• 1999: The Battle of the Mad Scientists and Other Tales Of Survival
  • 1999: Play It Again
  • 2001: Down in the Backpack
  • 2002: Sandburg Out Loud
  • 2002: Mistakes Were Made
  • 2003: The Town Around the Bend
  • 2004: cELLAbration! A Tribute to Ella Jenkins
  • 2004: The Teachers' Lounge
  • 2005: One More Time
  • 2005: Blah Blah Blah
  • 2007: I Wanna Play
  • 2008: Yes to Running! Bill Harley Live Double CD
  • 2008: Yes to Running! Bill Harley Live DVD
  • 2009: First Bird Call
  • 2010: Rock & Roll Kids
  • 2010: The Best Candy in the Whole World
  • 2012: High Dive
  • 2013: It's Not Fair to Me (with Keith Munslow)
  • 2014: Nothing For Granted

Bibliography[edit]

  • 1989: Peter Alsop & Bill Harley: In the Hospital
  • 1994: Carna and the Boots of Seven Strides
  • 1995: Open Ears
  • 1995: Nothing Happened
  • 1996: Sarah's Story
  • 1996: Sitting Down to Eat
  • 2001: Bear's All Night Party
  • 2005: Dear Santa
  • 2006: Do It Together: A Collection of Favorite Songs
  • 2006: The Amazing Flight of Darius Frobisher
  • 2008: Dirty Joe the Pirate
  • 2008: Night of the Spadefoot Toads
  • 2010: Between Home and School
  • 2012: Lost and Found
  • 2013: Charlie Bumpers vs. the Teacher of the Year
  • 2014: Charlie Bumpers vs. the Really Nice Gnome
  • 2014: Charlie Bumpers vs. the Squeaking Skull
  • 2015: Charlie Bumpers vs. the Perfect Little Turkey

Harley's "Rules of the Universe" and philosophy[edit]

"Rules of the Universe"[edit]

  • It's always harder to put something back together than it is to take it apart.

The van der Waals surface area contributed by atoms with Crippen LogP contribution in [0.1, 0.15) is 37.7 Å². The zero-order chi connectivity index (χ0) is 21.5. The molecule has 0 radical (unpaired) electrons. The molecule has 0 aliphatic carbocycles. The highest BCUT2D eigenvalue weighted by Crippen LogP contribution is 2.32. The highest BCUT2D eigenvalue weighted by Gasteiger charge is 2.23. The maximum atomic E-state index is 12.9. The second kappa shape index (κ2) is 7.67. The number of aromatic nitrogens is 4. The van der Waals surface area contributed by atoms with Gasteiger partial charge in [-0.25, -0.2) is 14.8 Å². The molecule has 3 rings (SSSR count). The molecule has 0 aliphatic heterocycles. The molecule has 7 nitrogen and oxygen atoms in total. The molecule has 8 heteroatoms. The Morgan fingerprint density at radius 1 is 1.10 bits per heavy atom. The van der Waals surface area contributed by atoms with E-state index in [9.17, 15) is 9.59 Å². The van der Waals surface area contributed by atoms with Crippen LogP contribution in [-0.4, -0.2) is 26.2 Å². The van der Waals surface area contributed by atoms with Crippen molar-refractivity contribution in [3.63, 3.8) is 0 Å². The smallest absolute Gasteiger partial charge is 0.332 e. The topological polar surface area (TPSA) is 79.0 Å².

• If you spend all your time cleaning your desk, you'll just have a clean desk. That's not enough.
  • Listen - you're missing something cool.
  • All children should be given a ukelele when they're born.
  • We're more alike than we are different.
  • If you're older than two, and can't sing a song and tell a story, you're in trouble.
  • Sometimes, a plate of spaghetti is the best thing in the world.[6]

Philosophy ("Free advice, if you want it")[edit]

"Everybody worries about things being 'educational' with kids. I believe everything is educational, in that it says something about how one looks at the world - it imparts a knowledge, or world-view. Children learn more from context than they do from explicit lessons, so assume they're working to understand something - they learn vocabulary and language not from a dictionary or worksheet, but from conversation, they learn songs not from reading music, but from singing with someone who loves to sing, and they learn hope and kindness and cooperation not from being told to have them, but by experiencing them."[6]

See also[edit]

References[edit]

  1. ^ Swift, P.J. "Bill Harley - Biography". AllMusic. Retrieved 15 July 2011. 
  2. ^ http://www.billharley.com/about.asp
  3. ^ "Circle of Excellence Award Recipients". National Storytelling Network. Retrieved 15 July 2011. 
  4. ^ "The Green Earth Book Award". Newton Marasco Foundation. Archived from the original on 21 July 2011. Retrieved 15 July 2011. 
  5. ^ Morgan, Thomas. "R.I. Humanities Council picks Harley, Kazarian for prizes". Projo 7 to 7 News Blog. The Providence Journal. Retrieved 15 July 2011. 
  6. ^ a b Bill Harley Bio from BillHarley.com. Retrieved January 23, 2008.

External links[edit]